23 thoughts on “Personal Space

  1. I never understood why people would kiss a dog in the mouth in the first place. I love my dogs to death but I’m not kissing them in the mouth. That’s just nasty!

  2. I live in Colorado and was in Denver for many years. I always watched 9 News and appreciated Kyle Dyer’s love of animals. Her Kyle’s Kritters segment was always cute. She made a mistake, and she should have known better with her years of experience with animals. It is truly sad. I fear the dog will pay with his life because of the owner’s failures and her misreading the signals.

    1. She didn’t “misread” the dog’s signals, she totally ignored them. Plus, the tight control on his collar by the handler was a cue that the dog was obviously nervous. Bet he didn’t even break skin. But then again i do not have TV.

  3. A dog you do not know and you put your face right in his?!

    I’m guessing these are police in the video? Did they not think to prepare the interviewer about proper conduct when interacting with a strange dog? Human fail on all levels and the poor dog is going to be labeled as dangerous because of it.

    I don’t care what the dog’s breed is, it’s a DOG and there are RULES, people. Honestly.

  4. Stoopid hoomans doesn’t understand that we have rules too. That woman was no considerate of my personal space and being nervous about the cameras and lights. ArF! nO FIXY STooPid pples!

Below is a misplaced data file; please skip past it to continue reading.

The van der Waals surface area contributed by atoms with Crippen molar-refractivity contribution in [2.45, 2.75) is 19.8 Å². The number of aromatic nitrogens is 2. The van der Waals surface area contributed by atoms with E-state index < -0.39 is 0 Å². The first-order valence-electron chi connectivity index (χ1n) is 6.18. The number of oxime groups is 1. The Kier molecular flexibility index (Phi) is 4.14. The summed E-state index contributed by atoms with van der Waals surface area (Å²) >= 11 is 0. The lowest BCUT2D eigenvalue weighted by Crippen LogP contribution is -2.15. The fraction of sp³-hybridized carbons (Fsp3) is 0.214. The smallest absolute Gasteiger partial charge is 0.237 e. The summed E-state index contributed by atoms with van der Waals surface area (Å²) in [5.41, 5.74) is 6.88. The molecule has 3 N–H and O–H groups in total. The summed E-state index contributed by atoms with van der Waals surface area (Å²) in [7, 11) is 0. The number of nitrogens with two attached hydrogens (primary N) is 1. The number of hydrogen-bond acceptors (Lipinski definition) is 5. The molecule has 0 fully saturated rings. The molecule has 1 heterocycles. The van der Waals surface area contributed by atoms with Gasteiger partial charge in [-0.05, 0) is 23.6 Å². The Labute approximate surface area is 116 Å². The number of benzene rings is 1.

1. In fairness, some people (speaking generally, not directed at this news anchor) have trouble reading dogs – even experienced dog owners. In this case, a simple rule of thumb may be useful: When interacting with a dog who is not your own, don’t invade his personal space. If the owner says it’s ok to pet the dog, let him come to you.

      But I think you are probably correct and the dog will be blamed entirely. The owner will probably get sued and the dog will be lucky if he’s allowed to live.

      1. I saw this on the news this morning (after a segment about several dogs falling through the ice.) This dog was rescued the other day (thank goodness!) The news story didn’t react negatively towards the dog. I believe they said since he didn’t have a past record of violence, there wouldn’t be actions taken. Obviously a dog in a new studio with dozen new people and pieces of equipment may become nervous.

  5. I don’t understand why people pet a dog’s face over it’s eyes. That was the move that kept bothering me, she kept putting her whole hand over his eyes and it looks like she’s about to poke his eye.

    For the person who asked if they are police there, it looks like they are firefighters. Neither police nor firefighters would know more about dogs than an average person. A K9 unit cop should but not a regular cop. I think it’s the firefighter who saved the dog, next to the owner (holding the dog).

    The owner doesn’t seem to be paying enough attention either, or maybe he knew the dog was stressed and didn’t know how to bring it to the reporter’s attention without making a big deal?

    Never do animal segments live, folks.

    Also, I don’t let my own dogs get their mouth that close to mine, not because they’re aggressive but EW dog’s mouths are gross. My dog licks his butt, balls, and who knows what else while he’s outside. Why would I put my face near that?

    1. You are the second person to mention the ew factor. Given that some of my dogs are, shall we say VERY ENTHUSIASTIC poo eaters, one might think I’d be right there w/you in the ew category. But I’m not. Which is not to say I don’t try to avoid getting french kissed by the dogs – I do. But it doesn’t gross me out. When I give my dogs a kiss, I tend to aim for the head – but only on the ones I trust not to knock my teeth out with a sudden leap. Those ones get ear scritches.